Bonum Certa Men Certa

In Age of Its Demise Microsoft Leans on Corruptible Analysts, Infiltration, Loans and Tax Avoidance


Summary: IDG/IDC do their trick again, selling false perceptions about GNU/Linux and about Microsoft, which keeps sliding down while finding new financial ways of hiding its weaknesses

YESTERDAY we wrote about Microsoft hiring liars to defame Free software more frequently than before. Some of those liars call themselves "academics" or "analysts", but to them the business model is to find the criteria and data which allows them to come up with the required deception and then massively promote it using corporate media arms. IDG does this a lot with IDC as we have shown over the years, which is why Microsoft loves paying IDG/IDC a lot of money, sometimes quite explicitly in order to assist with Microsoft lobbying (we have given examples of that too). Earlier this week IDC released its periodic GNU/Linux FUD and this was covered not just by gullible sites that still take and accept the figures at face value (despite there being detailed rebuttals) and the IDG/IDC overlap, where IDG sites basically promote IDC lies (fake numbers that do not actually reflect on what they are said to represent), can also be seen here. Yes, IDG gives exposure to its own 'studies' but wraps all it together as 'news', as usual. They know that they deceive, they are told so, but they carry on (see our wiki for details). That's just corrupt, unfair, and totally unprofessional. Yesterday we wrote about IDG's latest Microsoft whitewashing, which is basically an attempt to wed Microsoft and the "open source" community, using amazing spin and serious omissions. As the 451 Group helps show, Microsoft's vision of "open source" is one of Microsoft licences and acceptance of software patents (no GPLv3 allowed). How noble, eh?

Over at Identica, Silner writes: "This PHP story got me wondering if Microsoft's new strategy is divide and conquer: divide !OpenSource from !Linux?" In reply he got: "That is their old strategy: divide "open source" from Linux, Linux from GNU, GNOME from GNU, stuff GNOME with Mono." Silner responds with a question: "What is their new strategy though? You know, I leaning towards the idea they're hedging their bets" The context can be seen in Identica along with more analysis. "I should have said the Gnu strategy. I missed that one," Silner added. It is correct to say that Microsoft is trying to fragment the community. The Mono and Moonlight boosters (Novell employees) are doing the same thing and they also try to incite Ubuntu members against us, using lies. Popey, for example, is under the misguided impression that we are against Ubuntu when in fact we've defended the project since it was conceived. Separately, wrote Popey, "Wow! Windows 8 will have multiple desktops! Welcome to 1985!" You always know that Microsoft is having a tough time when it brings up Vista 8 promises, just as it was harping about WinFS for many years, promising to deliver Longhorn (successor of XP) by the end of 2003, along with WinFS. People who know Microsoft's vapourware tactics will understand that it just shows how fragile the company really is. It is facing a situation where few rich billionaires take money out of Microsoft while Microsoft is borrowing money and sees its cash cows Office and Windows falling without signs of this fall stopping. The company has troubling times ahead, just like every company (they all stagnate eventually). Meanwhile, people like Bill Gates are getting even richer while avoiding tax (the Gates Foundation is essentially passing all taxation to the poor by also exempting Warren Buffett). See this new discussion in Twitter [1, 2] which speaks about tax avoider Gates who is still acting like the United States economist for Obama. It's about this article which is titled "Bill Gates Addresses The 'Completely Unsustainable' Crisis In Public Pensions" (Gates is an quotable economist now?):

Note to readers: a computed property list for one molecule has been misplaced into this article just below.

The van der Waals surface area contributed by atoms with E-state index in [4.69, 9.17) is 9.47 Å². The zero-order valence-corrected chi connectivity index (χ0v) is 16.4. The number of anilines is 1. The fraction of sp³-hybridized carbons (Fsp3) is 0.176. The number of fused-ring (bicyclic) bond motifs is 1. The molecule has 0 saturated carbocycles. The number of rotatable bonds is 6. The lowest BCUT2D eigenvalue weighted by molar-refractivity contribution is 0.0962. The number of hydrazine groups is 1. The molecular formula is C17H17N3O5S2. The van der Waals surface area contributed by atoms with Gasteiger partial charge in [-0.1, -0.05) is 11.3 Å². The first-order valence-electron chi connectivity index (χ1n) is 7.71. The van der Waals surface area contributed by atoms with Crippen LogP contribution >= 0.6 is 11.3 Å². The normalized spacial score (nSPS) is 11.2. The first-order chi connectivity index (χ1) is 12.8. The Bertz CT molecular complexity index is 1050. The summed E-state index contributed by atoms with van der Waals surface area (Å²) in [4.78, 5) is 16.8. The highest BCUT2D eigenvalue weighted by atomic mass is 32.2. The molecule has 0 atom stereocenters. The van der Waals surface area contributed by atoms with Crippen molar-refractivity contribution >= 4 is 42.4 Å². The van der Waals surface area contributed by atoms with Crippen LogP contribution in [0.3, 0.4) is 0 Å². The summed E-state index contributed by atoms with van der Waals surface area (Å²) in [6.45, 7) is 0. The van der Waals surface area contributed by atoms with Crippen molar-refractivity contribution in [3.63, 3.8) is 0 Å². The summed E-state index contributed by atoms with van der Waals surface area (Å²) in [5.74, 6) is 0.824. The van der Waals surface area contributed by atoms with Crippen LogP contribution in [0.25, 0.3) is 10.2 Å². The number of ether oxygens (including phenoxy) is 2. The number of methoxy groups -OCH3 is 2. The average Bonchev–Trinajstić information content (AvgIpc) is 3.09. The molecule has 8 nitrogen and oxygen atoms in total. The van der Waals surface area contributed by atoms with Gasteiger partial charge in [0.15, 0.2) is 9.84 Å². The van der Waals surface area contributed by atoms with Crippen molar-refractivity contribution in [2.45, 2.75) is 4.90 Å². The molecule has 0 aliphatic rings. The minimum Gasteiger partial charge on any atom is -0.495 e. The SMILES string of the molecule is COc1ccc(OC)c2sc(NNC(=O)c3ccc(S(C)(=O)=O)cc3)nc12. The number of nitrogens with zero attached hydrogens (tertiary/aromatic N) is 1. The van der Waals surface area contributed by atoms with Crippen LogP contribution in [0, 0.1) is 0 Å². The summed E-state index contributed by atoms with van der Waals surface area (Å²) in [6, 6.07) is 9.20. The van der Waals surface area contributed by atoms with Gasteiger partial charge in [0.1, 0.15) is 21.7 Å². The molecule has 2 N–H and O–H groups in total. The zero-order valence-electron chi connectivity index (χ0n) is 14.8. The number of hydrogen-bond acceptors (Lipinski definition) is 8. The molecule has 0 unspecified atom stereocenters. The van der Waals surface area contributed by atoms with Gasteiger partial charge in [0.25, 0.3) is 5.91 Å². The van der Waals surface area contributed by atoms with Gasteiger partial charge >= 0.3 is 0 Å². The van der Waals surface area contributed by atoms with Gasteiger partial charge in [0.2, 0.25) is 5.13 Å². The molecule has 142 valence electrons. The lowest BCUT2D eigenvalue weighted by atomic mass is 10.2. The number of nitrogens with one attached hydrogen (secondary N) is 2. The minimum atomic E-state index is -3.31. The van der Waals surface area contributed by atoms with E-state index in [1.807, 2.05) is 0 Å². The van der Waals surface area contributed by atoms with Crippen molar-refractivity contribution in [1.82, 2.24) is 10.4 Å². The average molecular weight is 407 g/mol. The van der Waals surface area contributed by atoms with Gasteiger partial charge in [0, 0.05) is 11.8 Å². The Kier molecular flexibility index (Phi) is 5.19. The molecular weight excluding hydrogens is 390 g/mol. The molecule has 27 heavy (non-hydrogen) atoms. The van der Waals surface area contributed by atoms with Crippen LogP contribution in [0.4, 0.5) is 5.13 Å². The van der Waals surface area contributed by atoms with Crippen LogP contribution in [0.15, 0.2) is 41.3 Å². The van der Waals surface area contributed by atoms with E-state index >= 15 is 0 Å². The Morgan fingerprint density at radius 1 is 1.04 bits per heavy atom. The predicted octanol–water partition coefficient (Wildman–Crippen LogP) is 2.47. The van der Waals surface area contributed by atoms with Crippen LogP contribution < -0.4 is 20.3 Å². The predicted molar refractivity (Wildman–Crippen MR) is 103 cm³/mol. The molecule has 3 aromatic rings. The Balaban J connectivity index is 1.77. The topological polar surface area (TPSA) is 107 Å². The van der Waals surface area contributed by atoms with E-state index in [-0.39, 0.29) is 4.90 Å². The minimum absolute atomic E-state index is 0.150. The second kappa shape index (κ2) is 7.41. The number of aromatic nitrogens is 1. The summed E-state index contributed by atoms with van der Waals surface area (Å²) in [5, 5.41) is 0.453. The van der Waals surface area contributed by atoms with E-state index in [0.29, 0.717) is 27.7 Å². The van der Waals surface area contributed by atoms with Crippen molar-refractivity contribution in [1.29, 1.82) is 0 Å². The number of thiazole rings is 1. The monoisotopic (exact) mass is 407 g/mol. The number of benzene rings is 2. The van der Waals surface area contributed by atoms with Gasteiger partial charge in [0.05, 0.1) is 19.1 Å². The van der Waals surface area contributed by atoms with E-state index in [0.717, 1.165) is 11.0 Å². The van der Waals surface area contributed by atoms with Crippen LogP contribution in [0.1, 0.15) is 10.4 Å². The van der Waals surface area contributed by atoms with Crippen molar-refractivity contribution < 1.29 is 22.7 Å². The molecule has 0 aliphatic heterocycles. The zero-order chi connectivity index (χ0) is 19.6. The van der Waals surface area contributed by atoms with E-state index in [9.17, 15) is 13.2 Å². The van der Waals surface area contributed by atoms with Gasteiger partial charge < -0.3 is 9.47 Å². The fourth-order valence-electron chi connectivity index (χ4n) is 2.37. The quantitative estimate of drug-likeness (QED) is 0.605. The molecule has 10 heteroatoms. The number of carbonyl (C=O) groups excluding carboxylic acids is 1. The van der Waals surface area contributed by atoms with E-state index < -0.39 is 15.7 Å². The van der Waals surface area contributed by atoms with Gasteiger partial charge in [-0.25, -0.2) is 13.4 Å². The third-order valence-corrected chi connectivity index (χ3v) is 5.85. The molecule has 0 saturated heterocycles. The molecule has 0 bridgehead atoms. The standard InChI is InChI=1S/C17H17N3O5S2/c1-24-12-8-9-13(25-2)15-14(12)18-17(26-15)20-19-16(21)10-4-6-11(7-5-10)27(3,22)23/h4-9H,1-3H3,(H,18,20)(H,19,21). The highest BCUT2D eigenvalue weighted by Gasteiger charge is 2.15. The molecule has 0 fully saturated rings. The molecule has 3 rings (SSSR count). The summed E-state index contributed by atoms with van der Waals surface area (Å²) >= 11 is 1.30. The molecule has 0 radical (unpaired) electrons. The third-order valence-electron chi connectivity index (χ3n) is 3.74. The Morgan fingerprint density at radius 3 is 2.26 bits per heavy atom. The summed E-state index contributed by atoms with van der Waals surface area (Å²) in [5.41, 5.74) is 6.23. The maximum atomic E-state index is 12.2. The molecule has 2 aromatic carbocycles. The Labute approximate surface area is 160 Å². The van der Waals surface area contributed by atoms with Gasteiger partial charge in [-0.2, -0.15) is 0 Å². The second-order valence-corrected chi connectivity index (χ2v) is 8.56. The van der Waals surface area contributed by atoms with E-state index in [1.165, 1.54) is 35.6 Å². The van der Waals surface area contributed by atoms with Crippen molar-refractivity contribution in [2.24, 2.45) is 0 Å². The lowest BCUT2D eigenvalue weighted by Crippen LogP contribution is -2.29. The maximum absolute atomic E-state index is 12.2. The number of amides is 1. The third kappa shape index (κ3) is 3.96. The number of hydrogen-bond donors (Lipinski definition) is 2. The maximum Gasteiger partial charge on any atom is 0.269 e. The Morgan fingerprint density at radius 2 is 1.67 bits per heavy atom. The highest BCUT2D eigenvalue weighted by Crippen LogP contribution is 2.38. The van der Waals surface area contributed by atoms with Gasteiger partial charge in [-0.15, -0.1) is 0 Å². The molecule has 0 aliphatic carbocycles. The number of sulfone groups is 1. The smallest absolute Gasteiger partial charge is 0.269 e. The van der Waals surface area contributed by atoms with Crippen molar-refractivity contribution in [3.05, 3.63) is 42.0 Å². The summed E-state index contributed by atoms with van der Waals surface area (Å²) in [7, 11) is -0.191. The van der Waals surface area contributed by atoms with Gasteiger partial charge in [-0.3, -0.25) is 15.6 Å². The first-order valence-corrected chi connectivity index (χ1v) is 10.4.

There are long-term problems with state budgets that a return to economic growth won’t solve. Health-care costs and pension obligations are projected to grow at rates that look to be completely unsustainable, unless something is done. But so far, many states aren’t doing much to deal with their fundamental problems. Instead they’re building budgets on tricks – selling off assets, creative accounting – and fictions, like assuming that pension fund investments will produce much higher gains than anyone should reasonably expect.
How about asking Gates to stop evading tax and actually contribute something other than lobbying, e.g. instructing governments (usually so that they give taxpayers' money to companies he invests in)? In summary, this whole corrupt nature of Microsoft is not the only sign of its demise. Microsoft has always been corrupt, it just happens to be very visible this month. â–ˆ

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